New solutions for troubling times


The COVID-19 pandemic and the Russia-Ukrania war have revealed severe shortcomings on globalized agri-food and energy supply chains, raising questions from globalization to security, safety, risk management and resilience.

16th November 2022

17:30 – 19:00

Key words

Energy security, RussiaUkraine war, oil, gas, decarbonisation,
sustainable energy, agrofood system, sustainability, responsible business practices, farming practices, industry standard, cooperation


Europe has no choice but to reduce its dependence on Russian oil and gas imports, and quickly. For this to happen, Europe must take a closer and fresh look at its neighbours to the South.

Energy security is a key concern. The EU should have alternatives to diversify its supply sources, as well as manage its political and economic risks and limit its dependence on Russian gas. Recent major natural gas discoveries in the Eastern Mediterranean give the EU the option it is seeking, but also pose new challenges for  governments and international players in the race to exploit the discovered wealth.

Europe and the Mediterranean region have the unique potential to transform and diversify our economy to a decarbonised future, based on resource protection, energy efficiency and renewable  energies.

The Eastern Mediterranean could become one of the main global gas supply areas.  Resources are estimated at 122 trillion cubic feet of gas, plus 1.7 million cubic meters of oil, located off the coasts of Syria, Lebanon, Cyprus, Israel, Egypt and Palestine.

The overall quantities can justify the enormous costs of a new gas pipeline from the Eastern Mediterranean to Italy and the rest of Europe. From the South there are already pipelines transporting gas from Algeria to the EU.

This is an opportunity for development and growth both for the producing countries and for the EU.

The region’s potential is considerable. In addition to oil and gas, it has a  hydroelectric power system, wind resources and solar radiation that are among the highest in the world, as well as large tracts of  desert. Technically, the region could be a major energy player and meet the needs of part of the planet.

But discoveries of gas fields are stirring the pot of regional turmoil. The absence of a maritime boundary demarcation law and the appetite of other players make for a volatile and highly complicated situation.

Key points for discussion:


  • How can we find the best economic and strategic solutions to optimise operations, mobilise the necessary resources and promote long-term viability?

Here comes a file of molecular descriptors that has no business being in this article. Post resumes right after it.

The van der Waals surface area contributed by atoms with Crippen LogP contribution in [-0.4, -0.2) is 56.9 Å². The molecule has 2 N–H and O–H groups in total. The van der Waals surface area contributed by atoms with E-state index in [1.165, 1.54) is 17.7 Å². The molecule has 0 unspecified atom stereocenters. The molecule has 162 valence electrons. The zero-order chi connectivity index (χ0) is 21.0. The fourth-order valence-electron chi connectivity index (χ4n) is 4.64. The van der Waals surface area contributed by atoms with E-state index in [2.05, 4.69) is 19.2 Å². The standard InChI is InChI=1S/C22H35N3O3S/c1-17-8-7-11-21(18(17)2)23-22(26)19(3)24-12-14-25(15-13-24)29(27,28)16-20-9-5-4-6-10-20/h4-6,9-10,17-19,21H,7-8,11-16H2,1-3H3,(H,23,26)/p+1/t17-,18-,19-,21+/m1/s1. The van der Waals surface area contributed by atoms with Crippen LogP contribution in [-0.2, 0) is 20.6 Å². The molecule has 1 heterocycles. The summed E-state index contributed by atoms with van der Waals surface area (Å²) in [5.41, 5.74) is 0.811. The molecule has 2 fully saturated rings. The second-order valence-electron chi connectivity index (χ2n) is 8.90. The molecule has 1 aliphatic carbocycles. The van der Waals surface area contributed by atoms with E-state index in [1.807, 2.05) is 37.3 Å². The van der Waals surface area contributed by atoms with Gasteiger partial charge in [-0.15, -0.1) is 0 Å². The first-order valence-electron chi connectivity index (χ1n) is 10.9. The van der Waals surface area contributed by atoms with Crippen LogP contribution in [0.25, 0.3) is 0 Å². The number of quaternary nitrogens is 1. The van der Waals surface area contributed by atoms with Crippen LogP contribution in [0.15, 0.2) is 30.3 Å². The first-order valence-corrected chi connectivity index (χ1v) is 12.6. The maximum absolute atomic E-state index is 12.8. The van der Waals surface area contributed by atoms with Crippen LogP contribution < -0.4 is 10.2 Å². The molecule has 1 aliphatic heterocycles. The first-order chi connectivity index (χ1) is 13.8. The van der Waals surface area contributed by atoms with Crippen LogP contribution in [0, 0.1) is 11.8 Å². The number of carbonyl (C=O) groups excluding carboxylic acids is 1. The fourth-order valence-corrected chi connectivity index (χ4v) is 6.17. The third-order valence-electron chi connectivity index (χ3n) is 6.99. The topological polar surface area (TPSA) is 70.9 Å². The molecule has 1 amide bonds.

• How can the Mediterranean region and EU join forces if they want to take advantage of their resources? 
  • Are the public and private actors in the sector aware of the advantages of a shared vision that will develop energy cooperation between the two shores of the Mediterranean and promote the construction of a natural gas market in the region?


Achieving a sustainable food future requires meeting three competing needs simultaneously: 1. efficiently closing the food gap; 2. preserving natural resources and climate; while 3. improving the environmental and social impact of agribusiness, also for smallholders.

“Green” and sustainable outcomes are a growing priority. The implementation of green projects requires transfer of know-how and also specific financial instruments.

Employment of skilled-labour is key in the agribusiness sector but clients are slow to adopt technological innovation and operational performance is often impaired by low labour productivity.

Rising food export surpluses and import deficits result in increasing trade polarisation, which is likely to persist. While trade is an essential part of improving food security outcomes, rising deficits create vulnerability to future price volatility.

Growth in regional trade integration and market interconnections encourages the development of comparative advantages and boosts resilience. At the same time, cross-border logistics and transport would contribute to a higher environmental footprint, if uncompensated by efficiency and technology improvements.

Transforming the world’s agri-food systems, the way we produce, process, distribute and consume food has been identified as one of the key avenues to achieve many targets of the 2030 Agenda.

The private sector plays a central role in addressing these challenges; offering innovative tools,  resources, knowledge and technologies that are critical to achieve the second SDG through agri-food systems transformation; adopting more inclusive and resilient practices in their businesses; and  investing in more efficient and sustainable technologies.

Micro, small and medium-sized agri-food enterprises (MSMEs), including start-ups, can play a critical role in achieving food security and eradicating rural poverty, with special emphasis on digital agriculture and youth and women-led businesses.

The challenges for the Mediterranean agribusiness sector will be: to remain competitive, to enhance productivity, to develop effective supply chains, to find access to finance, to foster cross-border trade and improved connectivity, and to be well-governed, resilient, integrated, sustainable and inclusive, enabling women and youth entrepreneurship.

Salvador Illa

Ministry of Health, Government of Spain (Special Guest Speaker)

Enric Mayolas

Consulting Director, World Health Management (Moderator)

Gonzalo Fanjul

Policy Director, Institut Salut Global

Chakib Abouzaid

Secretary General, General Arab Insurance Federation

European Regional Development Fund              A way to make Europe